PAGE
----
CARDIN, MIKULSKI ANNOUNCE $1.8 MLLION GRANT TO HELP MARYLAND FIGHT 'IMPAIRED' DRIVING
WASHINGTON - U.S. Senators Benjamin L. Cardin and Barbara A. Mikulski (both D-MD) today announced that the State Highway Administration has been awarded a $1,879,392 grant from the U.S. Department of Transportation to help fight "impaired" driving. The SHA will distribute the funds statewide, which will be used for education and enforcement.
Impaired driving from alcohol and/or drug use has taken a deadly toll on Maryland's roads. While overall driving fatalities in Maryland have decreased from 591 in 2008 to 547 in 2009, impaired driving fatalities have increased from 145 in 2008 to 162 in 2009, representing a 12 percent increase.
"Maryland and other states around the nation struggle with the problem of impaired drivers on our roads," said Senator Cardin. "This funding will help us alert the driving public to the dangers of impaired driving and ensure that we have the resources we need to get impaired drivers off the roads."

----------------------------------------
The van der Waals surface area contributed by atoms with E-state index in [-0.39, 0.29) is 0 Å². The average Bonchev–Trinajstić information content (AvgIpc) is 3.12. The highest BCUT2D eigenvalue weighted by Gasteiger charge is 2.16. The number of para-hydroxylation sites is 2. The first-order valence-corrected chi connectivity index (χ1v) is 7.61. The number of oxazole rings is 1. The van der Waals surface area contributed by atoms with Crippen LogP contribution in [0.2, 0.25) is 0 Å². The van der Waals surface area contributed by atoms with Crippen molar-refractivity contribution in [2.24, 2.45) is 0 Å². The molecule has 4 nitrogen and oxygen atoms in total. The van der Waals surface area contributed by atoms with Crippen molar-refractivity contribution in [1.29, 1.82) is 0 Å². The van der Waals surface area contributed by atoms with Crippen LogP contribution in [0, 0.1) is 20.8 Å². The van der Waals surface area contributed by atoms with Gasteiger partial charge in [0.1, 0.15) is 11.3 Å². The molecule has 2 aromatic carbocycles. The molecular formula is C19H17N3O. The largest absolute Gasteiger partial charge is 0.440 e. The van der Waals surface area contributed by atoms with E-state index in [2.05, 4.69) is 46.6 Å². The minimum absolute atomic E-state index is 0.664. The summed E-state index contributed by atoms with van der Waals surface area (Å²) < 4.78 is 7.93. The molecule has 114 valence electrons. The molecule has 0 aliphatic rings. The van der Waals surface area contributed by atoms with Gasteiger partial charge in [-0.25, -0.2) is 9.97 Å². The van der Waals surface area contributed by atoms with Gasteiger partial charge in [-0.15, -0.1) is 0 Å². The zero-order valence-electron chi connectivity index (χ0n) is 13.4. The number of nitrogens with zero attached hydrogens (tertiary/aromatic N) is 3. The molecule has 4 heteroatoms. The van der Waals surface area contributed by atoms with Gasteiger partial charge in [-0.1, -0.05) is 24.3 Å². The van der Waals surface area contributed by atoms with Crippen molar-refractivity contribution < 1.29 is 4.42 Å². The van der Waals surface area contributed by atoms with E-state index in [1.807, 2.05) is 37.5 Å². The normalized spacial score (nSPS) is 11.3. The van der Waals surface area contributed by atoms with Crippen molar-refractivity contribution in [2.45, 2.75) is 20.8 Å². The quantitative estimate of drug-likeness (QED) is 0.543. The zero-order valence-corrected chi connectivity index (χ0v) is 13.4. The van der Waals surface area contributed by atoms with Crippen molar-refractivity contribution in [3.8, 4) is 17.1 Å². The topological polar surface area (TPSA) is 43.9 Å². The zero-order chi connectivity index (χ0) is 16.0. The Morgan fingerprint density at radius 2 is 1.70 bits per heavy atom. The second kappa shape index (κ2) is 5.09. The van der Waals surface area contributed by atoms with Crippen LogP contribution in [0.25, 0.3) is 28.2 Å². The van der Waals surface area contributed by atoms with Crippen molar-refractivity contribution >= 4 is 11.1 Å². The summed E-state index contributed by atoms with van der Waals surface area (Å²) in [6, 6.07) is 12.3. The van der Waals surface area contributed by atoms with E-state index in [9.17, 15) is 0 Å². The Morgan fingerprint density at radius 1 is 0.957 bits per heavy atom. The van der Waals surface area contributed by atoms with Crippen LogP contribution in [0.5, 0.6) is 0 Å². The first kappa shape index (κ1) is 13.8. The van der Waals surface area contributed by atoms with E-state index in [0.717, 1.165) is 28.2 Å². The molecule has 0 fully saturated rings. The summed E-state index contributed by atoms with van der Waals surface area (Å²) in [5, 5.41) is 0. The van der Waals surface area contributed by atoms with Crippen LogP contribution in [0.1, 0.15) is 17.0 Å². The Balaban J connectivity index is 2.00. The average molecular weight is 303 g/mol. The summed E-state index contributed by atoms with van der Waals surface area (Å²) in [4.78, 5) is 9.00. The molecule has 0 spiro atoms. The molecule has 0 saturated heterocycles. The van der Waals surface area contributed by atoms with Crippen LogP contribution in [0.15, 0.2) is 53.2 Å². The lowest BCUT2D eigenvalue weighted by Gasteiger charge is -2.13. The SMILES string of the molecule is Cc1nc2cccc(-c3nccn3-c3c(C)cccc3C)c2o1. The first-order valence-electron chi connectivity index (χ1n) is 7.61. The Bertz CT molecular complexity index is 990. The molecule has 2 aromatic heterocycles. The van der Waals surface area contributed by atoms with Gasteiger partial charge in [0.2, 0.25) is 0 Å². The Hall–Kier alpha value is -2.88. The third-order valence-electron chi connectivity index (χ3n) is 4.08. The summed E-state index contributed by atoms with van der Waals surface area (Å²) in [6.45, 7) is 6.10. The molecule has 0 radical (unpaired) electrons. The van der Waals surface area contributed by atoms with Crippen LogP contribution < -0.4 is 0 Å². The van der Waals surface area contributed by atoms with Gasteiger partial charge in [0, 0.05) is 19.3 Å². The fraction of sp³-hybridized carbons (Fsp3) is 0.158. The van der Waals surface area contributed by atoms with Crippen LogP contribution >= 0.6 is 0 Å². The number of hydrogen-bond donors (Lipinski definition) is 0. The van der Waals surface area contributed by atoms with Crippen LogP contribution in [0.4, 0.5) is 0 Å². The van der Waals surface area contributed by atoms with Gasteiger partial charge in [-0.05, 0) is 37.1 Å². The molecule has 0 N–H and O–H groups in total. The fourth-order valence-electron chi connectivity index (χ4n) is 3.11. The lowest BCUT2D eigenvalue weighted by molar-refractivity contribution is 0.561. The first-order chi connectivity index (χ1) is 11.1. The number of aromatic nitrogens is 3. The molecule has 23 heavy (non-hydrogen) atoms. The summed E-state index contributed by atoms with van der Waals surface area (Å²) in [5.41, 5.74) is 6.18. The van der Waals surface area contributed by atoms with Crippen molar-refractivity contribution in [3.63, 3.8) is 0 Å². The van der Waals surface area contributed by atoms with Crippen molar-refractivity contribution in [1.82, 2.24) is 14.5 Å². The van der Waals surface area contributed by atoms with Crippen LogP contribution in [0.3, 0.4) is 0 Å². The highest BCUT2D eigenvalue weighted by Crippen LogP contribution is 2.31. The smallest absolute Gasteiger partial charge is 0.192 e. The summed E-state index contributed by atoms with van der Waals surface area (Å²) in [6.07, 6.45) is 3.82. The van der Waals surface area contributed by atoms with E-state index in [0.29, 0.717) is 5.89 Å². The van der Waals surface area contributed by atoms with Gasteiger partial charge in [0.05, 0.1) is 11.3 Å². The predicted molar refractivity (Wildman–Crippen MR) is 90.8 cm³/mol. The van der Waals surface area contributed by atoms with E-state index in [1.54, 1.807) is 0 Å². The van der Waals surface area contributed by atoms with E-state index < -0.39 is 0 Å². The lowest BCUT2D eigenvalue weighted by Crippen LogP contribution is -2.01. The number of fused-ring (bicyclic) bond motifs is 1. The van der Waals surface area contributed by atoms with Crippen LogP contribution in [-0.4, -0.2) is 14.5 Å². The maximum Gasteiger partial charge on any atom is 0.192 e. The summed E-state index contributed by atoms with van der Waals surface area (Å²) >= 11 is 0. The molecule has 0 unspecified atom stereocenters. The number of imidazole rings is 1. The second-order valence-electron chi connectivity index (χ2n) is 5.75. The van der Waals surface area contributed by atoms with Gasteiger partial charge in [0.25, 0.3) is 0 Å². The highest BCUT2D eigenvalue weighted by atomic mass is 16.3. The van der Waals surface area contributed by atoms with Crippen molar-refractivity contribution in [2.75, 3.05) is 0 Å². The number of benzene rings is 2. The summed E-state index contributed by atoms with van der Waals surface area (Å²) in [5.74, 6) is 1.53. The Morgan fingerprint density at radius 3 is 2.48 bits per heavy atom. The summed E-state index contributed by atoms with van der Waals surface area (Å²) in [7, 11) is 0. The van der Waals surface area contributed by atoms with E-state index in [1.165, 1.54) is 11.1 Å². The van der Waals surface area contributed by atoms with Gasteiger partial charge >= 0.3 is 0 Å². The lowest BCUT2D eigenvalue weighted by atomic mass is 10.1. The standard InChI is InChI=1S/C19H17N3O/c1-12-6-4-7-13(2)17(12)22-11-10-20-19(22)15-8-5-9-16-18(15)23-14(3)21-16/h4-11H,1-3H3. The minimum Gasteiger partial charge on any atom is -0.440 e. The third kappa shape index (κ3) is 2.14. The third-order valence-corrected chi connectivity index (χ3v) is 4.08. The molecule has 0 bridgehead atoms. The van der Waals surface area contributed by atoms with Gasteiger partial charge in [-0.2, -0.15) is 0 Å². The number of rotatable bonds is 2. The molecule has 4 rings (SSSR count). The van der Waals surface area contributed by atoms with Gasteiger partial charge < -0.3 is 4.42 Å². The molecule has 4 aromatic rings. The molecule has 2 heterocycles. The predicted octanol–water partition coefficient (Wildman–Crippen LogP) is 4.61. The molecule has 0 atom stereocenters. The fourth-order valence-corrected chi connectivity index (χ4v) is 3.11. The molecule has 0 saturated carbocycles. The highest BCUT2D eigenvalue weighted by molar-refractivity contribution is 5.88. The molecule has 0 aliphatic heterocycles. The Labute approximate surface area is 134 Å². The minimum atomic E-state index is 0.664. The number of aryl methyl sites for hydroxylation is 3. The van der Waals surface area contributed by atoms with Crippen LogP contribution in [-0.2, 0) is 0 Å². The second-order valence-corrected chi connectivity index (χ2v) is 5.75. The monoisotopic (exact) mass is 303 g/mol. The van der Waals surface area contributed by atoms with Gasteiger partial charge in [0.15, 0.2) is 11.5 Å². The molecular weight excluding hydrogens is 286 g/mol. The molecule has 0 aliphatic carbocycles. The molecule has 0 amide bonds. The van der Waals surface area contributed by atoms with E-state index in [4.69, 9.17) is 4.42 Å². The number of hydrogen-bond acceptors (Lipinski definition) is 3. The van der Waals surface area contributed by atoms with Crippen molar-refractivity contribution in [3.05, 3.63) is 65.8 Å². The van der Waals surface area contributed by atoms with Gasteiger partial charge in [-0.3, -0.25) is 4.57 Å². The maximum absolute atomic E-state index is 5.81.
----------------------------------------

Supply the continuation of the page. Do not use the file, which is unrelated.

"Every day, Marylanders use the state's roadways to get back and forth to jobs, schools, and home, and they expect these roadways to be safe for them and their families," Senator Mikulski said. "It's my job to fight for the resources Maryland needs to make sure our roads are safe from all hazards, including impaired drivers. I will continue to fight every year to make sure that Maryland's transportation needs are a priority in the federal checkbook."
Over the past five years, an average of 8,498 impaired driving crashes has occurred annually in Maryland, according to the State Highway Administration. On average, 208 people have lost their lives each year. This loss of life represents more than one-third of all Maryland traffic fatalities. In addition, an average of 4,783 people has been injured annually, accounting for 9 percent of all Maryland traffic injuries.
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